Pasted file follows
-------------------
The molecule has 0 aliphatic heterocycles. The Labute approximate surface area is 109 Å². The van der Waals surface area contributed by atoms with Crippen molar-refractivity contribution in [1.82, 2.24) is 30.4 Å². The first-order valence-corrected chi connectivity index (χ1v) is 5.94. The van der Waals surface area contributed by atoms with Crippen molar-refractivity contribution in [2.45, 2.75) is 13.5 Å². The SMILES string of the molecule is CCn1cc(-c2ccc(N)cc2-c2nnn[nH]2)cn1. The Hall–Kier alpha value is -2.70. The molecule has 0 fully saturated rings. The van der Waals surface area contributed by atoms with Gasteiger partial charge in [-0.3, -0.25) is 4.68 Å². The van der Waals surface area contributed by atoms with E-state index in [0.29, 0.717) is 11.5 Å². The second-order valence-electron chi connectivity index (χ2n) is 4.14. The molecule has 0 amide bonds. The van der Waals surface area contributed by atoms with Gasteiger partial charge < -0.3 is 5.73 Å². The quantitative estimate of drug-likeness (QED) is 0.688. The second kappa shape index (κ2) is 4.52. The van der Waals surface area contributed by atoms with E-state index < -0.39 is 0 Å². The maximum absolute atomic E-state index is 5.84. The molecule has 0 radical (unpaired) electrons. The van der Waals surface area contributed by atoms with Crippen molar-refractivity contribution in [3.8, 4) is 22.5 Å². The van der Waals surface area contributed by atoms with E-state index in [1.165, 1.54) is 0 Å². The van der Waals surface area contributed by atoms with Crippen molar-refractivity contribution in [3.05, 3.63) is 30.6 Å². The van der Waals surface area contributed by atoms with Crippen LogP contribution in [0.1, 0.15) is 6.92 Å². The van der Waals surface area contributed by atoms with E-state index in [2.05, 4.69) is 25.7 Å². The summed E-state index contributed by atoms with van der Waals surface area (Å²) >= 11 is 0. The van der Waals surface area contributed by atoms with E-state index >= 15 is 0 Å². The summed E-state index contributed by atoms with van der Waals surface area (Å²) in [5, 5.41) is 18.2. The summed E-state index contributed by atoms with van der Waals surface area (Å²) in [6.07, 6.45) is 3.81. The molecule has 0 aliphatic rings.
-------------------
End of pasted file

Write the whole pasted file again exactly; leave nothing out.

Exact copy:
The molecule has 0 aliphatic heterocycles. The Labute approximate surface area is 109 Å². The van der Waals surface area contributed by atoms with Crippen molar-refractivity contribution in [1.82, 2.24) is 30.4 Å². The first-order valence-corrected chi connectivity index (χ1v) is 5.94. The van der Waals surface area contributed by atoms with Crippen molar-refractivity contribution in [2.45, 2.75) is 13.5 Å². The SMILES string of the molecule is CCn1cc(-c2ccc(N)cc2-c2nnn[nH]2)cn1. The Hall–Kier alpha value is -2.70. The molecule has 0 fully saturated rings. The van der Waals surface area contributed by atoms with Gasteiger partial charge in [-0.3, -0.25) is 4.68 Å². The van der Waals surface area contributed by atoms with E-state index in [0.29, 0.717) is 11.5 Å². The second-order valence-electron chi connectivity index (χ2n) is 4.14. The molecule has 0 amide bonds. The van der Waals surface area contributed by atoms with Gasteiger partial charge < -0.3 is 5.73 Å². The quantitative estimate of drug-likeness (QED) is 0.688. The second kappa shape index (κ2) is 4.52. The van der Waals surface area contributed by atoms with E-state index < -0.39 is 0 Å². The maximum absolute atomic E-state index is 5.84. The molecule has 0 radical (unpaired) electrons. The van der Waals surface area contributed by atoms with Crippen molar-refractivity contribution in [3.8, 4) is 22.5 Å². The van der Waals surface area contributed by atoms with E-state index in [1.165, 1.54) is 0 Å². The van der Waals surface area contributed by atoms with Crippen molar-refractivity contribution in [3.05, 3.63) is 30.6 Å². The van der Waals surface area contributed by atoms with Crippen LogP contribution in [0.1, 0.15) is 6.92 Å². The van der Waals surface area contributed by atoms with E-state index in [2.05, 4.69) is 25.7 Å². The summed E-state index contributed by atoms with van der Waals surface area (Å²) >= 11 is 0. The van der Waals surface area contributed by atoms with E-state index >= 15 is 0 Å². The summed E-state index contributed by atoms with van der Waals surface area (Å²) in [5, 5.41) is 18.2. The summed E-state index contributed by atoms with van der Waals surface area (Å²) in [6.07, 6.45) is 3.81. The molecule has 0 aliphatic rings.